"The process of up-credentialing is not prevalent for most of the opportunity occupations in Ohio’s metros, which may bode well for job seekers without a four-year degree."
Cleveland, OH (PRWEB) January 22, 2016
In September 2015, the Federal Reserve Banks of Philadelphia, Cleveland, and Atlanta published an analysis of “opportunity occupations,” jobs that are generally accessible to an individual without a four-year college degree and that pay a wage higher than the national median. In a new report from the Cleveland Fed, Bank researchers Kyle Fee and Lisa Nelson take an in-depth look at opportunity occupations in the eight largest Ohio metro areas: Akron, Canton, Cincinnati, Cleveland, Columbus, Dayton, Toledo, and Youngstown. They find that these metros have a higher share of employment in opportunity occupations than the national average. The Cleveland metro area has the highest share of opportunity occupation employment in the state, with 36 percent, while Canton, Dayton, and Youngstown each have roughly 30 percent of employment in opportunity occupations.
What are those opportunity occupations? According to the researchers, registered nurses top the list, followed by general and operations managers; bookkeeping, accounting and auditing clerks; heavy and tractor-trailer truck drivers; general maintenance and repair workers; and secretaries and administrative assistants (except legal, medical, and executive).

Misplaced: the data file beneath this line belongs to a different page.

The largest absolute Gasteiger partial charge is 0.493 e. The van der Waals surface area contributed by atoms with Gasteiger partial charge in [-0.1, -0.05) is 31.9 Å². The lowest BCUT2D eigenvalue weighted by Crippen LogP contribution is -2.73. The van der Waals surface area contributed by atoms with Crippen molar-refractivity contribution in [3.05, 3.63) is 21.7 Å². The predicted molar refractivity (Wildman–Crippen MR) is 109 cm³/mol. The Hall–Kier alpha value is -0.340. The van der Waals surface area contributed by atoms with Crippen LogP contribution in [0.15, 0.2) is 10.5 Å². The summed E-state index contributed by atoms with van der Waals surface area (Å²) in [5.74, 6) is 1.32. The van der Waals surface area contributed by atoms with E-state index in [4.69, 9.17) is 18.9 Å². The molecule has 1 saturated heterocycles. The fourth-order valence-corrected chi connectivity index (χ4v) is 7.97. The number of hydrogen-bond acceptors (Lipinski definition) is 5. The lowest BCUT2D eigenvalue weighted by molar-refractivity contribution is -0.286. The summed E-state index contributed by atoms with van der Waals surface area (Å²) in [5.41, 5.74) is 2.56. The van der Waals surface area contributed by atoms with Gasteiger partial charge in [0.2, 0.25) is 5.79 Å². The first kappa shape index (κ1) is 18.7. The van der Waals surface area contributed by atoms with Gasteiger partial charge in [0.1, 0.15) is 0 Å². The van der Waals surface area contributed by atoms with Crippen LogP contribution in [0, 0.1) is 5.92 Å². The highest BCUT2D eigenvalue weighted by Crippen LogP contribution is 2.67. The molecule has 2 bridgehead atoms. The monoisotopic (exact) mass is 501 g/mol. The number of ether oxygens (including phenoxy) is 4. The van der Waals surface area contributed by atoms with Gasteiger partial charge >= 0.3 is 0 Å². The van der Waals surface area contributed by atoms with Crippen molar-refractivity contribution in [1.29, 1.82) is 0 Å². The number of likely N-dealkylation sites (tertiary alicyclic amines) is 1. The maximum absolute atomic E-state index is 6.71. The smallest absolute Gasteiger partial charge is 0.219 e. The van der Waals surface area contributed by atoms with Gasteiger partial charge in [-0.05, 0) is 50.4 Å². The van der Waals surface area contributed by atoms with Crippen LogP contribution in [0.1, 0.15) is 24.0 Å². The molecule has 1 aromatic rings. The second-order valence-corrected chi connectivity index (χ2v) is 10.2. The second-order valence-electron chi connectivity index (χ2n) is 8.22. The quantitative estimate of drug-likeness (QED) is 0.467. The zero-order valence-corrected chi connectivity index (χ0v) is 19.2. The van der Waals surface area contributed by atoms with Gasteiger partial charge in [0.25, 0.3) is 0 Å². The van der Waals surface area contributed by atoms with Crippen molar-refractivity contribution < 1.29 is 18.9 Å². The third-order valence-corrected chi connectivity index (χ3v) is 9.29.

The researchers also note that the process of up-credentialing -- where online job ads indicate employer preferences for higher education levels than is considered necessary by administrative surveys -- is not prevalent for most of the opportunity occupations in Ohio’s metros, which may bode well for job seekers without a four-year degree.
From 2011 to 2014, employer education preferences eased for most opportunity occupations, making them more accessible to those without a bachelor’s degree. However, the researchers say employer education preferences for registered nurses and first-line supervisors of production and operating workers have become less accessible to those without a four-year degree.